In addition to four age-related youth camps and a family camp, Ross Point Camp and Conference Center at Post Falls, Idaho, is offering Camp Journey for children with cancer.

“We hosted the camp for nine years,” said John Batchelder, executive director of Ross Point.  “Some of the parents and children wanted it here.  We are staffing it and using volunteers.”

Beyond four weeks of American Baptist church camps that are open to everyone, the rest of summer other groups will use the camp for their programs—St. Mary’s of Egypt, Alderwood Community Church from western Washington. 

Ross Point Party
A party at Ross Point Camp.

There are also programs for team building, servant leadership, communications and veterinarians.

“Typically denominational churches are declining in youth,” John said.  “The challenge is to reach beyond church walls, because once children and youth come, there is great loyalty to the program.  They come back to be with their friends.

“With technology and young people spending so much time inside, many are less excited to go to camp, but once they come, they are excited.  The one week of camp can have a deep impact,” he added.

John promotes the camp through building relationships visiting churches, which hold Camp Sundays.

For information, visit www.rosspoint.org.

Campers serve community while enjoying camp life

Tyler Wagner, director at the United Methodist’s Camp Twinlow on Twin Lakes north of Rathdrum, Idaho, said that high school groups come for four weeks of the Idaho Mission Program and go out to serve in the community while enjoying camp, going to Silverwood, biking on the Hiawatha Trail and backpacking.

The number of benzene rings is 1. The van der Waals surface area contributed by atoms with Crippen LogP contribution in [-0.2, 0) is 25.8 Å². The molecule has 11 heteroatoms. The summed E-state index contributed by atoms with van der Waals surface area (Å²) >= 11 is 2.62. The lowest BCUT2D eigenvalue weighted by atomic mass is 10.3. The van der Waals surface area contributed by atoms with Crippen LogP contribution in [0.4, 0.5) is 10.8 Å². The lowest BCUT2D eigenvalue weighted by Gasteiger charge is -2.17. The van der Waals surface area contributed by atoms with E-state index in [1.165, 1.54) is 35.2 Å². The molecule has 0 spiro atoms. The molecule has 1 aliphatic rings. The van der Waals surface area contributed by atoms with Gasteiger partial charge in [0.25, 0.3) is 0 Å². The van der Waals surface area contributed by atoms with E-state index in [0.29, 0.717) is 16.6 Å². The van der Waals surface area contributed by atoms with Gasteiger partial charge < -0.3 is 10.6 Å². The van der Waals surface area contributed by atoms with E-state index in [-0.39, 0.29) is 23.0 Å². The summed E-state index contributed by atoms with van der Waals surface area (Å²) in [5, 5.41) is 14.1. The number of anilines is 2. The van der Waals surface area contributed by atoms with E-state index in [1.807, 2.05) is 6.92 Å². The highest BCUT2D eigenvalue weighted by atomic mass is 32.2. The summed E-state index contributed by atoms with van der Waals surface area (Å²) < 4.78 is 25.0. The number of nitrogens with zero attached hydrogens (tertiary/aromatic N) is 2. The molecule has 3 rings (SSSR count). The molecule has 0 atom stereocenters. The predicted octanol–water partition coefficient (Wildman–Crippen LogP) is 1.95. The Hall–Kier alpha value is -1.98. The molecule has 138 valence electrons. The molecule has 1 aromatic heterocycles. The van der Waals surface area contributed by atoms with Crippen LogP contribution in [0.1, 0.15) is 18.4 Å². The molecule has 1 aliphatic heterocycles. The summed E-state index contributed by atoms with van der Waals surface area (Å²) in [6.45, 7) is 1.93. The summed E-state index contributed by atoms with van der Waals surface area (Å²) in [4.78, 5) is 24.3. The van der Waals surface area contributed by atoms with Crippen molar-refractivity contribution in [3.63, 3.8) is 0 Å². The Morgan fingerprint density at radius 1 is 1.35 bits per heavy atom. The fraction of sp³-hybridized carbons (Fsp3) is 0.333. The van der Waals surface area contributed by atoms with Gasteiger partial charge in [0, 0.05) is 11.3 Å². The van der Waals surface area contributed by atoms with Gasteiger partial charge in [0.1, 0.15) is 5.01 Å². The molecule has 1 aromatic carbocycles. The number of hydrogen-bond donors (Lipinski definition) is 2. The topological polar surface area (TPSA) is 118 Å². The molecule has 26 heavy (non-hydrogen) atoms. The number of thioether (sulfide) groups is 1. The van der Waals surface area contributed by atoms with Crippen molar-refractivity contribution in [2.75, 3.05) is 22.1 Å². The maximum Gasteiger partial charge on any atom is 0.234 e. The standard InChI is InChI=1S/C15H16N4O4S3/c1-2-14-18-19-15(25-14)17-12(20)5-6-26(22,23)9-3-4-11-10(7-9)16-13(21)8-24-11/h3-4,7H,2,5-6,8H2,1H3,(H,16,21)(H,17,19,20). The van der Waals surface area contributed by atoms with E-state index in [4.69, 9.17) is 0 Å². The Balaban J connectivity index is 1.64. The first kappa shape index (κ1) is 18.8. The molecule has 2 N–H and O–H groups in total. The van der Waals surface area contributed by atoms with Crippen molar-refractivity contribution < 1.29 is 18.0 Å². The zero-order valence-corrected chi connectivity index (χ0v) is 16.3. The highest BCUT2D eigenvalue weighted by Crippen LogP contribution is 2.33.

“It’s a chance for youth groups to experience Idaho and partner with such agencies as Shalom Ministries in Spokane, the Twin Lakes Association to restore a creek for water quality and Elder Help to help low-income people in Idaho care for homes and yards.

Twinlow, which is in its 86th year, is offering eight weeks of camps, doing Bible studies, discussions and activities around the theme, “All Things New.”

Kristen Moon, the guest group coordinator, said Twinlow is offering a two-week session of Counselors In Training for ninth to 12th graders.

“One week, they learn about what it means to be a counselor and then they pair with a counselor at one of the three to four camps that run simultaneously each week,” she said.

Twinlow offers two weeks of primary camps and three sessions of junior camp, junior high and high school camps.  Junior and senior high camp options are explorer camp—sleeping in tents—regular camp, water sports and MADD (music, arts, dance and drama) camps.  There is also a three-day family camp in the summer and one in the fall.

Camp Twinlow hires 20 summer staff and has volunteer leaders, too.

Four of nine rustic cabins have been renovated, and volunteers continue to remodel cabins one-by-one.  Volunteers are also renovating rooms at the retreat center and adding a cement floor to the boathouse.

For information, visit twinlow.org.






Copyright © June 2014 - The Fig Tree